Repeat Offender Accused of Grand Theft Auto Pleads No Contest, Judge Offers Lenient Sentence for Accused’s Cooperation

By Fatimah Patel and Michael Apfel

MODESTO, CA – Judge Carrie Stephens accepted John William Merritt Sharp’s no contest plea here in Stanislaus County Superior Court late last week, and meted out a lighter-than-normal sentence for Sharp’s theft of a 2011 Lexus SUV and alleged evasion of police officers while driving dangerously.

Sharp faced charges of felony grand theft auto and felony reckless evading, and told the judge, “I could be better ma’am.”

According to the court file, on Oct. 1, the accused took and drove a 2011 Lexus SUV valuing over $950 without the owner’s consent and with the intent to deprive the owner of the vehicle’s possession.

Allegedly disregarding officers in marked patrol cars with audible sirens and front facing red lights, Sharp continued to drive away in an unsuccessful attempt to evade law enforcement.

The defense did not contest the evaluation of the stolen vehicle, nor did they contest that the accused had knowledge that he was being pursued by law enforcement and willfully and recklessly attempted to evade them. No individuals were injured in the pursuit or in Sharp’s arrest.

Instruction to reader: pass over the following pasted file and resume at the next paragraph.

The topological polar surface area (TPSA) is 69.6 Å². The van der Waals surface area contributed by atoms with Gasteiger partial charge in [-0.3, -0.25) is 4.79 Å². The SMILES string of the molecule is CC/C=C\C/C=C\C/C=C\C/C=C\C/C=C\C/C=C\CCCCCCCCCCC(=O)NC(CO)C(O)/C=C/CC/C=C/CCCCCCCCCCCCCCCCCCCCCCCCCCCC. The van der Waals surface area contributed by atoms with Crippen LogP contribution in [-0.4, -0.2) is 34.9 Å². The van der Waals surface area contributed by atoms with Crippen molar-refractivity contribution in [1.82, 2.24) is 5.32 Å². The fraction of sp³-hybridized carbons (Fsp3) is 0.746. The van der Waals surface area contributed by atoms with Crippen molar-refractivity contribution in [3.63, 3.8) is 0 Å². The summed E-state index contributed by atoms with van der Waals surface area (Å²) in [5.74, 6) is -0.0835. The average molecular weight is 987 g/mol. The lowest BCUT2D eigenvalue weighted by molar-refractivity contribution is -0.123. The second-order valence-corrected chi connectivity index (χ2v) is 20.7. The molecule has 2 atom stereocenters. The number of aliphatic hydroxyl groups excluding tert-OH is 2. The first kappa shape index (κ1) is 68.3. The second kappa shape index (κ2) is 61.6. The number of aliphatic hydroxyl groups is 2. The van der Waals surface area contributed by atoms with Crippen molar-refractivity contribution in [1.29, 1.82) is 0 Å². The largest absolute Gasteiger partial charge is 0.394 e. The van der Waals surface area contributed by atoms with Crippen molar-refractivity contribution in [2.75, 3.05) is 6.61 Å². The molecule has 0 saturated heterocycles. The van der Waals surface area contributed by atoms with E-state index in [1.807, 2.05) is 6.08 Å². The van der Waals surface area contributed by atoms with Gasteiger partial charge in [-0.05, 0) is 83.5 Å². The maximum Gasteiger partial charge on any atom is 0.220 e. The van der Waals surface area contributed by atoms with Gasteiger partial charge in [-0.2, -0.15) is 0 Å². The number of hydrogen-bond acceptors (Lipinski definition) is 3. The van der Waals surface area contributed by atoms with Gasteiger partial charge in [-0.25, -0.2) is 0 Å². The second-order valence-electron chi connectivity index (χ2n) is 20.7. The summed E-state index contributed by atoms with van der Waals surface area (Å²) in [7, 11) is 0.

Prior to this conviction, the accused was convicted of a similar auto theft offense in Santa Clara County, which he admitted in court.

Sharp’s no contest plea resulted in Judge Stephens finding him guilty. Facing up to four years in Stanislaus County Jail, Judge Stephens instead decided to give Sharp a more lenient sentence, only 180 days in jail with two years of probation and $744 worth of fines.

Successful completion of his probation would reduce the fine by $300. Sharp’s conviction in this matter could be used against him in a future case in the event he commits the same crimes.

A harsher sentence was not sought by the Deputy District Attorney Adam Bills in light of Sharp’s plea.

About The Author

Michael Apfel is a second year at USC majoring in Legal Studies and minoring in Sports Media Industries. He plans on law school after his undergraduate studies looking to work in social justice.

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